Positron intermediate lifetime (?2) component is in

Positron
annihilation spectroscopy (PAS) has been a cornerstone in recent history for
characterizing and identifying the chemical nature of the defects in different
solids.12,13,27-30 The positron annihilation lifetime (PAL) and Doppler
broadening (DB) measurements of the Ag1-xCuS
and AgCu1-xS samples are the two main techniques; one probe the electron density distribution whilst
the other probes the electron momentum distribution in the studied material. Structural
phase transitions in different sulfide
samples using these two positron annihilation
techniques have been studied successfully.13,25

We have characterized all the as synthesized samples (Ag0.85CuS,
Ag0.90CuS, Ag0.99CuS, AgCu0.99S, AgCu0.98S
and AgCu0.96S) by positron
lifetime spectroscopy and Doppler broadening of positron annihilation radiation
spectroscopy. The entire lifetime spectrum has been analyzed
by PATFIT 88 program with proper source correction. The best fit of the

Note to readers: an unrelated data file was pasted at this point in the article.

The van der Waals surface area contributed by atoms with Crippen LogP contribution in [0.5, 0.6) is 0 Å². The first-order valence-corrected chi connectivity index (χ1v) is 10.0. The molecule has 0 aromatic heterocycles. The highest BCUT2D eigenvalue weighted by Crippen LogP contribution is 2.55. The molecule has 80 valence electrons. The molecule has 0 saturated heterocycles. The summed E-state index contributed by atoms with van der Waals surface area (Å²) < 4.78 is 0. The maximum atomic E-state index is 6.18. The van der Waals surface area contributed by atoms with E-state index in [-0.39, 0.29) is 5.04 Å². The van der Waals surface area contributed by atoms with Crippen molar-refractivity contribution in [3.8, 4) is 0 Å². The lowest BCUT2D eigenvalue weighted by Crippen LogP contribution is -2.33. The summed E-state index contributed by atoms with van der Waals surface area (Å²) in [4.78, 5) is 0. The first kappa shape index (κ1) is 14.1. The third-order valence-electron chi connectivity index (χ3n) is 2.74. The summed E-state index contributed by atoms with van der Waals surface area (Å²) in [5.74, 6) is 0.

spectrum (variance of fit < 1 per channel) is with three lifetime components fitting, having a long lifetime of  1.3 ns with  4 % intensity. This lifetime component is due to the formation of positronium at the surfaces or at the void spaces inside the sample. Figure 5a represents the positron annihilation lifetime spectrum for Ag0.99CuS and AgCu0.96S samples. The shortest lifetime component (?1) of about 156 ps, is considered to the free annihilation of the positron. The intermediate lifetime component (?2) is due to the positron annihilation at defect sites. In the present studies, the intermediate lifetime (?2) component is in the range of 321 ± 5 to 347 ± 5 ps with the relative intensity of 43 to 53 %. Figure 5b represents the variation of ?2 with the stoichiometric ratio of Ag and Cu (i.e. Ag/Cu) in AgCuS sample. It has already been observed earlier that for a high-quality crystalline ingot of AgCuS, the value of ?2 is about 272 ps, and had been identified as Ag vacancy.13 It is interesting that ?2 is minimum around Ag/Cu ~ 1. Upon decreasing the Ag/Cu ratio to values less than unity, ?2, there is a gradual increase from 343 ps for Ag0.99CuS to 346 ps for Ag0.90CuS and then slightly decreases to 339 ps for Ag0.85CuS, while the increment of ?2 is relatively faster in case of Cu vacant samples (320 ps for AgCu0.99S to 339 ps for AgCu0.96S). The increase of ?2 suggests the agglomeration of cation defects at a particular defect site and hence increases of positron lifetime value, which indicates towards an increase in cation vacancy in Ag1-xCuS and AgCu1-xS samples. Average positron lifetime and the bulk positron lifetime were further calculated using the formula ?Ave = (?1× I1 + ?2 × I2)/(I1+I2) and ?B = (?1/ I1 + ?2 / I2) × (I1+ I2) respectively and plotted against the stoichiometry as Figure 5c. The nature of both the graphs is similar and as typical, the value of ?B is more than ? Ave, indicating the presence of a vacancy defect in the sample, which increases with increasing the non-stoichiometry in AgCuS that has a significant impact on the vanishing p-n-p conduction switching in Ag1-xCuS and AgCu1-xS samples. Doppler broadening of positron annihilation radiation (DBPAR) line shape parameter, S-parameter (defined in experimental section), provides us a quantitative idea about the number of positrons being annihilated with the lower momentum valence electrons. An increase in the value of S-parameter implies that the positrons are being more annihilated by the lower momentum electrons. Figure 5d shows the variation of S parameter of the different samples plotted against their stoichiometry. With the corresponding increase of vacancies, the S-parameter value decreases. As vacancy concentration increases in AgCuS, the low momentum electrons which are comprised mainly of the valence shell electrons of the cations decreases. This decrease leads to a downfall in the count of positrons annihilated by the lower momentum electron. Since the total number of positrons incident on the samples remains same, the decrease in the numerator suggests us that the S-parameter value will decrease which is indeed the case. Table 1 represents the variation of carrier concentration with the stoichiometry of Ag and Cu (i.e. Ag/Cu) in AgCuS. It is interesting to note that the nature of the carrier concentrations of these samples is in agreement with the positron annihilation lifetime results (Figure 5c) but the nature of Figure 5d is reverse as compared to Figure 5c. Thus positrons are more annihilating with the lower momentum electrons when the Ag/Cu is around 1 coupled with a higher change in thermopower during the p-n conduction switching as measured by temperature dependent Seebeck coefficient. As S-parameter decreases with changing Ag/Cu ratio, the change in thermopower also decreases.

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